Mr. DUNCAN. Thank you very much, Mr. Chairman, for holding this important hearing, and let me say, I'm sorry that I could not be here for the testimony of the witnesses. I had other meetings.
    Let me just say that, you know, if anyone ever loses the desire to improve, it's a sad thing for them and for the people they serve. I hope all the teachers have a desire to become better teachers with each year that they teach. I hope that I'm a better member of Congress than I was two or three years ago, and I hope if I'm fortunate enough to be here four or five years from now, I'm better then.
    It's the same way with the airlines. I think that all of you should have the desire and the goal to keep on improving and getting better. But I will say this. I appreciate the job that you all do. I think you do a miraculous job. When you think of carrying 700 million passengers safely and hundreds of millions of bags and all these people, almost all these people are getting there on time or early or within minutes of when they were supposed to.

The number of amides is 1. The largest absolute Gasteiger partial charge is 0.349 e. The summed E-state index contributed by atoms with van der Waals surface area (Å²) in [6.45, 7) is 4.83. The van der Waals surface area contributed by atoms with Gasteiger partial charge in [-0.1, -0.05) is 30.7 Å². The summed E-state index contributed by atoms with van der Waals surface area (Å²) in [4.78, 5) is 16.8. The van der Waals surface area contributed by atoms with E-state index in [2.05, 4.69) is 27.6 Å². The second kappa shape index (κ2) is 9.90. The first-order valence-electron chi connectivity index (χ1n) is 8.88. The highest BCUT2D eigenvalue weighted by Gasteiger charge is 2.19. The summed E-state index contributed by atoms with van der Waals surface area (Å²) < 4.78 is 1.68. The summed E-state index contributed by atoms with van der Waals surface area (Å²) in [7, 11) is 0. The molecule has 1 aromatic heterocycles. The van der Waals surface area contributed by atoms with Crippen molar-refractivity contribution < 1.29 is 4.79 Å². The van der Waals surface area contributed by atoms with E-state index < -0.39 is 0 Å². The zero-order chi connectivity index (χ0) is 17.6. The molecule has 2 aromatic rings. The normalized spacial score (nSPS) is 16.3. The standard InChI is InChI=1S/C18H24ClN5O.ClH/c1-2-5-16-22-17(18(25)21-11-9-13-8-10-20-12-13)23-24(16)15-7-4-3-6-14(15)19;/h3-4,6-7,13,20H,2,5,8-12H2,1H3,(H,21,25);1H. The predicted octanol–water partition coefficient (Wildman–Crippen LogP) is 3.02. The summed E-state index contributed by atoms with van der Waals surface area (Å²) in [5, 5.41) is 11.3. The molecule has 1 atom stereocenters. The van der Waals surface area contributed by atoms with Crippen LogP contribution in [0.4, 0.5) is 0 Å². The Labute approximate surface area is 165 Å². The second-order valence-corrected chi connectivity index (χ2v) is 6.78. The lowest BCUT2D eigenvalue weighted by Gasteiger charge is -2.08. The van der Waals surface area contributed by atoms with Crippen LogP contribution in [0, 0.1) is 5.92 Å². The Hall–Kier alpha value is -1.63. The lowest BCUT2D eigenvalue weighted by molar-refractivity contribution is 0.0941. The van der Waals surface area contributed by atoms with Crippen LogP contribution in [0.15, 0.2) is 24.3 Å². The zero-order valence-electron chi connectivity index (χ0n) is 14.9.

And I have never forgotten one morning a few years ago, when I was getting ready to come to work, I heard on NPR news that the Russian Aeroflot system sometimes had delays as long as four days. People would go to the airport and they would be told their flight was not going to fly, and come back the next day. And I can tell you that we have an aviation system and an airline system that is the envy of the rest of the world. There's no other country, I don't believe, in the world, that wouldn't like to have the situation that we're in.
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    And I know what I'm saying is very unpopular. Because what almost everyone wants us to do today is bash the airline industry. And I'm not saying that you can't improve and do better and that you shouldn't keep trying to improve and do better. But I think that some people are kind of spoiled, really.
    I think what the cause of it is, is a person who's flying all the time has 99 good flights and 1 bad one, what is the flight that they tell everybody about? They tell everybody about that one bad flight that they had. And it's not going to change, it's always going to be that way, long after all of us are gone, I suppose.